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17β-Hydroxysteroid dehydrogenase III deficiency is a rare disorder of sexual development affecting testosterone biosynthesis by 17β-hydroxysteroid dehydrogenase III (17β-HSD III), which can produce impaired virilization (traditionally termed male pseudohermaphroditism) of genetically male infants and children and excessive virilization of female adults.
It is an autosomal recessive condition and is one of the few disorders of sexual development that can affect the primary and/or secondary sex characteristics of both males and females.
17-beta-hydroxysteroid dehydrogenase deficiency Wikipedia
In the Netherlands, 17β-hydroxysteroid dehydrogenase III deficiency is estimated to occur in 1:147,000 newborns.
17-β-Hydroxysteroid dehydrogenase III deficiency is clinically characterized by either ambiguous external genitalia or complete female external genitalia at birth; as a consequence of impaired male sexual differentiation in 46,XY individuals. Further investigations on ambiguous genitalia will eventually lead to findings of intersexuality. Severely impaired virilization (often complete absence of male sexual differentiation) can lead to development of female external genitalia. These children are raised as female, and their diagnosis is often discovered when there is absence of menarche (first menstruation) and when they begin to virilize during puberty (slowly become more like a man; deepening of the voice, acne, male musculature etc.). At careful examination, testis can often be found in the inguinal channel.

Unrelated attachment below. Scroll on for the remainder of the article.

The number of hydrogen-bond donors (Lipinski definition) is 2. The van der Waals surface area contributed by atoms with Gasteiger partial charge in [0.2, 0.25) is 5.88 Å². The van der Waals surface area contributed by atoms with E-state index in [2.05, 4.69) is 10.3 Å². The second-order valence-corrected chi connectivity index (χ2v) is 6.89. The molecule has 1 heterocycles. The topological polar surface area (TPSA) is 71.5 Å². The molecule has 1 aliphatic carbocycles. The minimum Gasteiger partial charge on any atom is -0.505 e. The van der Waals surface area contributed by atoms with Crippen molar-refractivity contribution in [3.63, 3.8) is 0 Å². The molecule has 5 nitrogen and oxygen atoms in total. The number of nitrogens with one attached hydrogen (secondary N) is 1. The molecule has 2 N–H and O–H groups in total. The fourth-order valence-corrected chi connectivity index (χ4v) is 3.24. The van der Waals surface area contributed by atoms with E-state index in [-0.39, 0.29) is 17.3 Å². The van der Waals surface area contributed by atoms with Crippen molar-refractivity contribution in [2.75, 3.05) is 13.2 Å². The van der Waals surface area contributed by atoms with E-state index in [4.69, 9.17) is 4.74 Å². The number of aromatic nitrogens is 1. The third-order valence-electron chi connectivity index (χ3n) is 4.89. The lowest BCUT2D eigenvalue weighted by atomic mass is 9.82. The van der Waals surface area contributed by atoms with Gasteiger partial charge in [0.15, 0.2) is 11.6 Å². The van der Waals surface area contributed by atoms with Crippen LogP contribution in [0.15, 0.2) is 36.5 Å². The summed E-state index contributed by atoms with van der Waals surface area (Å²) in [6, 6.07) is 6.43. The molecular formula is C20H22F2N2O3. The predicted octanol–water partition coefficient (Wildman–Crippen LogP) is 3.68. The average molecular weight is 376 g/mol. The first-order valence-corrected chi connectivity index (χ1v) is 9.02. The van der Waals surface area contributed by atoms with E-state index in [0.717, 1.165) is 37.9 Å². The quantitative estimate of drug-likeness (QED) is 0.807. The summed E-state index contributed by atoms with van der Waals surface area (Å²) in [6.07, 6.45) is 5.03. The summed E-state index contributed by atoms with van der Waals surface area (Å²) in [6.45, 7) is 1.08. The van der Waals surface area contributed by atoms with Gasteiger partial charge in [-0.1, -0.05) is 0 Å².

17β-Hydroxysteroid dehydrogenase III deficiency is characterized biochemically by decreased levels of testosterone and increased levels of androstenedione as a result of the defect in conversion of androstenedione into testosterone. This leads to clinically important higher ratio of androstenedione to testosterone (A'dion/T) (see figure).
17β-Hydroxysteroid dehydrogenase III deficiency is caused by mutations found in the 17β-HSD III (17BHSD3) gene. 17β-HSD III deficiency is an autosomal recessive disorder.